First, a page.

The {@link java.util.concurrent.Lock} interface supports locking disciplines that differ in semantics (reentrant, fair, etc), and that can be used in non-block-structured contexts including hand-over-hand and lock reordering algorithms. This flexibility comes at the price of more awkward syntax. Implementations include {@link java.util.concurrent.ReentrantLock} and {@link java.util.concurrent.FairReentrantLock}.

The {@link java.util.concurrent.Locks} class additionally supports some common trylock-designs using builtin locks.

The {@link java.util.concurrent.ReadWriteLock} interface similarly defines locks that may be shared among readers but are exclusive to writers. Only a single implementation, {@link java.util.concurrent.ReentrantReadWriteLock}, is provided, since it covers all standard usage contexts. But programmers may create their own implementations to cover nonstandard requirements.


The {@link java.util.concurrent.Condition} interface describes the kinds of condition variables associated with monitors in other concurrent languages, as well as pthreads-style condvars. Their support reduces the need for tricky and/or inefficient solutions to many classic concurrent problems. To avoid compatibility problems, the names of Condition methods are different than Object versions.


The atomic subpackage includes a small library of classes, including AtomicInteger, AtomicLong, and AtomicReference that support compareAndSet (CAS) and related atomic operations.


The {@link java.util.concurrent.TimeUnit} class provides multiple granularities (including nanoseconds) for both accessing time and performing time-out based operations.


Five classes aid common special-purpose synchronization idioms. {@link java.util.concurrent.Semaphore} and {@link java.util.concurrent.FairSemaphore} are classic concurrency tools. {@link java.util.concurrent.CountDownLatch} is very simple yet very common utility for blocking until a single signal, event, or condition holds. A {@link java.util.concurrent.CyclicBarrier} is a resettable multiway synchronization point common in some styles of parallel programming. An {@link java.util.concurrent.Exchanger} allows two threads to exchange objects at a rendezvous point.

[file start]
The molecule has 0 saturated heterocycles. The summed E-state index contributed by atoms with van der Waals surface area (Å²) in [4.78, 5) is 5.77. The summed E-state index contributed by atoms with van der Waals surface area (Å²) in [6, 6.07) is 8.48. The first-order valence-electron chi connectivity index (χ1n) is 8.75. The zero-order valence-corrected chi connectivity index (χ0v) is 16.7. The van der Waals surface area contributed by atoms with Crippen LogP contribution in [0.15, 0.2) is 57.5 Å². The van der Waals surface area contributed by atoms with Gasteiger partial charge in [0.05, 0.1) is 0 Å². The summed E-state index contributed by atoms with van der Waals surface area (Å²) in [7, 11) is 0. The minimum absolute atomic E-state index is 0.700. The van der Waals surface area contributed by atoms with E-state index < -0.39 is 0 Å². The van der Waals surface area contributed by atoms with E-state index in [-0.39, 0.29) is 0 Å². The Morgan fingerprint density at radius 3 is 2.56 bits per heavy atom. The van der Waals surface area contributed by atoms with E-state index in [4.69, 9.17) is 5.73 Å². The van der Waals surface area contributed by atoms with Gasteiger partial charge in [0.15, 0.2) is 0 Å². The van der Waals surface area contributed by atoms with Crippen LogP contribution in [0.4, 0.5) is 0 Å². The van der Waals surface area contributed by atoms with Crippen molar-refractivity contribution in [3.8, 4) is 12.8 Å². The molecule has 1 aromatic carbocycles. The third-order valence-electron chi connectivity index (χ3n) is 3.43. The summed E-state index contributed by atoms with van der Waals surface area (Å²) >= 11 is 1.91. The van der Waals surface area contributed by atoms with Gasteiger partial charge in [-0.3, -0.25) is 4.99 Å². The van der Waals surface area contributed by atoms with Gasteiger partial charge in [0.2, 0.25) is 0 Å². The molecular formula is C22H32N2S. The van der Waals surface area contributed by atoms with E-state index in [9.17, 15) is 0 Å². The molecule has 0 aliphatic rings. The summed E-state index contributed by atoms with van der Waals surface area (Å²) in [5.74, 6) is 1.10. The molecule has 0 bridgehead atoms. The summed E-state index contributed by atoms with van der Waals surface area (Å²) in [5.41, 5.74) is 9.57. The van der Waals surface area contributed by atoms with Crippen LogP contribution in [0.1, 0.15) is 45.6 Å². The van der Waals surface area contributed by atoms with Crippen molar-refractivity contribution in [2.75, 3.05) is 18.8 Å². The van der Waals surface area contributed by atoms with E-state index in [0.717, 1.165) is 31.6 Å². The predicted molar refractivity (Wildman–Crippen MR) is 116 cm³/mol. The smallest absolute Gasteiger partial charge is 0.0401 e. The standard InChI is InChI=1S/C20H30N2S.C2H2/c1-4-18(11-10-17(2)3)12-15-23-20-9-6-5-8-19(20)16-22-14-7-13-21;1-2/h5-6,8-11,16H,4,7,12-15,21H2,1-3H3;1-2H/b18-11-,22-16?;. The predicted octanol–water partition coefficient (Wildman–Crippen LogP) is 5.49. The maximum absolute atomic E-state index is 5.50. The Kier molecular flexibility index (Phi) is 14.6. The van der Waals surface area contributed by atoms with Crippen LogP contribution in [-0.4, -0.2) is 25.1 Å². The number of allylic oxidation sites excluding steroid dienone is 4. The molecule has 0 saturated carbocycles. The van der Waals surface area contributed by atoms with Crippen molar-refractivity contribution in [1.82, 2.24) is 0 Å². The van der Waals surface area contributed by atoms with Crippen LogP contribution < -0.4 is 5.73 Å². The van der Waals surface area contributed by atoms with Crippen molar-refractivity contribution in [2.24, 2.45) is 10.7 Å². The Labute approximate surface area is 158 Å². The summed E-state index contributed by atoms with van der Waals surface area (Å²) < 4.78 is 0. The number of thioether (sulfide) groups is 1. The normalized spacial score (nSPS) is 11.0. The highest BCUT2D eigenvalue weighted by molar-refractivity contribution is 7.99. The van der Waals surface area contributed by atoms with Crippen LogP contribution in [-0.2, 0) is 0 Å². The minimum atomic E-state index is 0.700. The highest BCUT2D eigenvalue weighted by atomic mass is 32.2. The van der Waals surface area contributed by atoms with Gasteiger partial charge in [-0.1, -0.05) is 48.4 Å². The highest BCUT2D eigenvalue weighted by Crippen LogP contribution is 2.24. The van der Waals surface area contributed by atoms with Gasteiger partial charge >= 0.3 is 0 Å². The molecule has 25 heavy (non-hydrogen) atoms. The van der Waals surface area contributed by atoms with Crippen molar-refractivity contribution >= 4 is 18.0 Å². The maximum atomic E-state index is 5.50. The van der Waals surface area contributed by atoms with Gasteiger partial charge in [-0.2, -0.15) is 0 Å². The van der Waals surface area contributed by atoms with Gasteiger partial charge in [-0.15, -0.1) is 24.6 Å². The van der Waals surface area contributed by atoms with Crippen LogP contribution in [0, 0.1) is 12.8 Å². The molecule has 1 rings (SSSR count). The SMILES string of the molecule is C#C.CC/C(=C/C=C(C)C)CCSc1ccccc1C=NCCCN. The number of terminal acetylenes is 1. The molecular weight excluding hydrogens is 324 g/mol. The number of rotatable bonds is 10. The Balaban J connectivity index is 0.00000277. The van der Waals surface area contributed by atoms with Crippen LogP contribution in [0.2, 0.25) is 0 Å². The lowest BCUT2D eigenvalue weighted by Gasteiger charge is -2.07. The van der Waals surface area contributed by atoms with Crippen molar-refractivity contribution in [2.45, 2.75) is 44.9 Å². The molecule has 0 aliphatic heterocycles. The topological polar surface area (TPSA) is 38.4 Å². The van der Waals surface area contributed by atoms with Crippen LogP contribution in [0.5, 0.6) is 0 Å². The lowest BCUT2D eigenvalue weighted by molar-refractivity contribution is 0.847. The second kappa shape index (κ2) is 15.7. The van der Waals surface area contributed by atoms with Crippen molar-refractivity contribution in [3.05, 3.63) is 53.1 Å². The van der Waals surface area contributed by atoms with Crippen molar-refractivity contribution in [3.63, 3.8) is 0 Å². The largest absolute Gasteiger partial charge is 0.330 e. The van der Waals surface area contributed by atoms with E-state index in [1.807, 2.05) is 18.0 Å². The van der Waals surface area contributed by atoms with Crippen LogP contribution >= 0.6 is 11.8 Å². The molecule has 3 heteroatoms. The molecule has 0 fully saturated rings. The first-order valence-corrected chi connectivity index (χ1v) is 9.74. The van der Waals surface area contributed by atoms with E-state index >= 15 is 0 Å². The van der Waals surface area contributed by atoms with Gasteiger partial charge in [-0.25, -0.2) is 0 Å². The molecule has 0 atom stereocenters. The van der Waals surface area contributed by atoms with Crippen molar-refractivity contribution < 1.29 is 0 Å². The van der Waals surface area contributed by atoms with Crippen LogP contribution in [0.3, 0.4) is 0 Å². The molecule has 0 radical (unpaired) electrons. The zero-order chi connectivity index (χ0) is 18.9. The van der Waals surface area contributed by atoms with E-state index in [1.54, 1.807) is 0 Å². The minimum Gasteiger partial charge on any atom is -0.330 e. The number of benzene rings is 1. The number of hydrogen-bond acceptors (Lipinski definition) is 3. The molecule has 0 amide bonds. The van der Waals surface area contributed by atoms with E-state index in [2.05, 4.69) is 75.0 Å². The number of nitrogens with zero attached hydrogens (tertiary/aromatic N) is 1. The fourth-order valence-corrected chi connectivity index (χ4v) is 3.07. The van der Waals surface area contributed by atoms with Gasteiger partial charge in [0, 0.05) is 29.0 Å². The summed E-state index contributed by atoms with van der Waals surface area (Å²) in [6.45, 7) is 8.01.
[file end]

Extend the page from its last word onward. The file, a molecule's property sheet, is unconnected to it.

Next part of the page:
Concurrent Collections

This package supplies a few Collection implementations designed for use in multithreaded contexts: {@link java.util.concurrent.ConcurrentHashMap}, {@link java.util.concurrent.CopyOnWriteArrayList}, and {@link java.util.concurrent.CopyOnWriteArraySet}.

Most concurrent Collection implementations (including most Queues) differ from the usual java.util conventions in that their Iterators provide weakly consistent rather than fast-fail traversal. A weakly consistent iterator is thread-safe, but does not necessarily freeze the collection while iterating, so it may (or may not) reflect any updates since the iterator was created.

Uncaught Exception Handlers

The java.lang.Thread class is modified to allow per-thread installation of handlers for uncaught exceptions. Ths optionally disassociates these handlers from ThreadGroups, which has proven to be too inflexible in many multithreaded programs. (Note that the combination of features in JSR166 make ThreadGroups even less likely to be used in most programs. Perhaps they will eventually be deprecated.)

Additionally, java.lang.ThreadLocal now supports a means to remove a ThreadLocal, which is needed in some thread-pool and worker-thread designs.

Doug Lea